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The Challenges of Marrying or Divorcing a Foreign National

foreign national, St. Charles family lawyerIn a perfect world, true love would have no borders, but we do not live in a perfect world. If you wish to marry someone who is a national of another country, you may do so, but there are numerous immigration hurdles to overcome first. Additionally, if the marriage fails and divorce becomes a reality, you should be aware of the potential red tape that may arise for both you and your spouse.

Getting to the United States

There are multiple ways in which a foreign spouse-to-be can come into the United States, but for family law purposes, one is the most prevalent. Fiancé(e) visas are the most common way for foreign spouses to enter the U.S., and they essentially allow for entry so that your marriage can happen within 90 days. By themselves, however, fiancé(e) visas do not confer legal status beyond that one permissible entry. Once you are married, your spouse does not immediately acquire citizenship or even permanent resident status. He or she must still apply separately for those, and it is impossible to predict how long they can take. Many fiancé(e) visa holders are granted conditional permanent residence, which is reevaluated upon the couple reaching two years of marriage, but such consideration is not guaranteed.

Regardless of what visa your foreign spouse receives, you will likely be called upon to act as their sponsor for the application. Most sponsors, at least for immigrant petitions, are family members, and it essentially means that you guarantee that the person will not become a public charge or otherwise cost the U.S. government money. It is a legally enforceable contract that creates a legally enforceable debt, and it can become a serious point of contention in divorce proceedings.

During Divorce

If you decide to get a divorce from your foreign spouse before the two-year period of conditional permanent residency is up, your spouse will have to apply for what U.S. Citizenship and Immigration Services (USCIS) calls a waiver of termination, or they will be immediately subject to deportation proceedings. The waiver essentially asserts that the marriage was not one of convenience—in other words, that it was not entered into for the sole purpose of gaining citizenship. If you have had children, or if you have owned property together or opened joint accounts, these can all be evidence of a legitimate marriage.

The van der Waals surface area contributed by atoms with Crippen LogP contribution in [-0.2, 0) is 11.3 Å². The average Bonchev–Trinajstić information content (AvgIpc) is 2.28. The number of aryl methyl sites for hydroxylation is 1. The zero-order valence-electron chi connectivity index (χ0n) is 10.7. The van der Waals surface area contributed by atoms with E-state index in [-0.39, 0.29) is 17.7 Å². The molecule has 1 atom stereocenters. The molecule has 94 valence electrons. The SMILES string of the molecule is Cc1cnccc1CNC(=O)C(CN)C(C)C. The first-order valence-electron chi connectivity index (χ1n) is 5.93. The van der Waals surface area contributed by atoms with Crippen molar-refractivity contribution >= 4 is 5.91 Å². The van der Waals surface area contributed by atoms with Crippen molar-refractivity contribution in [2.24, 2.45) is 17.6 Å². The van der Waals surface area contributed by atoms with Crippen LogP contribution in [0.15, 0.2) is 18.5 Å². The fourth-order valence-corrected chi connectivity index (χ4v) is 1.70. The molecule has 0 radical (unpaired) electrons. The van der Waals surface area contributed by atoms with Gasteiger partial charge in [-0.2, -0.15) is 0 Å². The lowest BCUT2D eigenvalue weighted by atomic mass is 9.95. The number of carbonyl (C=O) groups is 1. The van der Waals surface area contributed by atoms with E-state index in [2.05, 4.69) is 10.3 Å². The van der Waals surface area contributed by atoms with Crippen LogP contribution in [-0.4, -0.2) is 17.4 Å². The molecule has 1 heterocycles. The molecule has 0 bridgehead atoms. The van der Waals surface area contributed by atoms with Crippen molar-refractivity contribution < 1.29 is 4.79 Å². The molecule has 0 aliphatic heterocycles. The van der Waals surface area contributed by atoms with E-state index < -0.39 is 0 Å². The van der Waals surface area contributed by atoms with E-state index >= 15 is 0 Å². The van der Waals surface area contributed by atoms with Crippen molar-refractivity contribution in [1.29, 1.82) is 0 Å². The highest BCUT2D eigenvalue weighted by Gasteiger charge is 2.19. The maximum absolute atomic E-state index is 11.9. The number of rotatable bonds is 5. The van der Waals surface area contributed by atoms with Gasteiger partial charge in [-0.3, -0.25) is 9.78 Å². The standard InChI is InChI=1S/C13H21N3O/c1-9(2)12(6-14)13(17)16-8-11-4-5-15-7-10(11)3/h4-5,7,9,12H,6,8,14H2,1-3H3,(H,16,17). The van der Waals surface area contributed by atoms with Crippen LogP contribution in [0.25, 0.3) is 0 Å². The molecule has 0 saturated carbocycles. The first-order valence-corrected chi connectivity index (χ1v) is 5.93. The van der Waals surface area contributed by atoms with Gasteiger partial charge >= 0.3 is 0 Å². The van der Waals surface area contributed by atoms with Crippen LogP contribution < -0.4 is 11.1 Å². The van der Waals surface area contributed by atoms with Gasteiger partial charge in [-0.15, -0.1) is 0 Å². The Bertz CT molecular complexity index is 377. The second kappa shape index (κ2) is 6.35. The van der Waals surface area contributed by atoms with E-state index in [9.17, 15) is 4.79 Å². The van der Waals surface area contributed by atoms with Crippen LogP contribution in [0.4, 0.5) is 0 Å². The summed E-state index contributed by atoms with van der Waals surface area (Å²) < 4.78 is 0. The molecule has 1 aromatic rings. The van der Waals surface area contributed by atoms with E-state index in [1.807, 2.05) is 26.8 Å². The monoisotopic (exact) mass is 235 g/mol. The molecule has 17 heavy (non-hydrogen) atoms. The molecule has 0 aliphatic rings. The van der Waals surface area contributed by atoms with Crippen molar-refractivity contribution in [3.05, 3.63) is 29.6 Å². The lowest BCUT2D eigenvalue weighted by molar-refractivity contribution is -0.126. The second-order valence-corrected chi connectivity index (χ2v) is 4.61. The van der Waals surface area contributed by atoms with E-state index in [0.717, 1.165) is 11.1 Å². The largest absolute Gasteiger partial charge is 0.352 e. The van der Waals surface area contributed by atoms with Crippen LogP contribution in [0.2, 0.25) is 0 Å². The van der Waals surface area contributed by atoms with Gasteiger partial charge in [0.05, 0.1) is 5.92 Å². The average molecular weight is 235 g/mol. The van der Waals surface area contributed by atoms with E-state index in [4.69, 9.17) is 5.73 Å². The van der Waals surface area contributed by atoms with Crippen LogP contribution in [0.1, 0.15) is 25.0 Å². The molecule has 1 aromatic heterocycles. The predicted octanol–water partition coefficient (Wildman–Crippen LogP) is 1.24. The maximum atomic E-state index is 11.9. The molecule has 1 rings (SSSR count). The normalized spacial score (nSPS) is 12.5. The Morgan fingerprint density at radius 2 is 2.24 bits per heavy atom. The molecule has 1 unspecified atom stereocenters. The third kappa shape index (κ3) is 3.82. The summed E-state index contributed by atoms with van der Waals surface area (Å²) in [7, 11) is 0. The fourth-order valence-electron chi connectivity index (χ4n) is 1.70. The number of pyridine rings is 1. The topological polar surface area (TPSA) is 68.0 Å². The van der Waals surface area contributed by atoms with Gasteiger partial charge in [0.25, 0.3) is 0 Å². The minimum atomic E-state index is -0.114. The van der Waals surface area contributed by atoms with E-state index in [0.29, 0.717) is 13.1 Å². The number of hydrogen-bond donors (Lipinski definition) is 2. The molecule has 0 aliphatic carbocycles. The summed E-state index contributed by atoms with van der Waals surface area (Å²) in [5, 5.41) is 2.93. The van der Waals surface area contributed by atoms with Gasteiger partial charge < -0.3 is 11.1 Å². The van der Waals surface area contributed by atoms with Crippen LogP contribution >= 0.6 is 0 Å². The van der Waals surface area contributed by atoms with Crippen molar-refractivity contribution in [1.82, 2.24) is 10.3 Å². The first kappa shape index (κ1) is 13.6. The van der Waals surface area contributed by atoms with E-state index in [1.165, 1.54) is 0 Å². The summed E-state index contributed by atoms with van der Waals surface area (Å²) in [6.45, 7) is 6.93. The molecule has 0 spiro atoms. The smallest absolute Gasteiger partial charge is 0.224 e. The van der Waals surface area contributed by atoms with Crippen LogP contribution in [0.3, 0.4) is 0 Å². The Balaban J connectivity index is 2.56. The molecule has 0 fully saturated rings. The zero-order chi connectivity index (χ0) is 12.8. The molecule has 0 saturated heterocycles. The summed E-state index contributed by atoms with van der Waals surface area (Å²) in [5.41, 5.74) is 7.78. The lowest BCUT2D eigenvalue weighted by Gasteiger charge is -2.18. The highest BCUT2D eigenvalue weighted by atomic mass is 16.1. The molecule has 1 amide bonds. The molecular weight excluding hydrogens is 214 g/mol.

The issue of sponsorship can also come up in the divorce process, especially when it comes to asset distribution. The U.S. government can and does call in debts if the foreign national requires governmental assistance, and in many cases, the payment of the debt can greatly reduce the assets available for distribution to both parties. A prenuptial agreement may need to be renegotiated or set aside, or other modifications to a distribution plan may have to be made so that the debt can be paid.

Ask an Experienced Attorney

While an immigration attorney can help with getting the right visa, a divorce attorney can guide you on issues related to asset distribution, support obligations, and other considerations. Contact an experienced Kane County divorce attorney to begin the process. Call 630-377-7770 for a free consultation at Bochte, Kuzniar & Navigato, P.C. today.

 

Source:

https://www.uscis.gov/family/family-us-citizens/fiancee-visa/fiancee-visas

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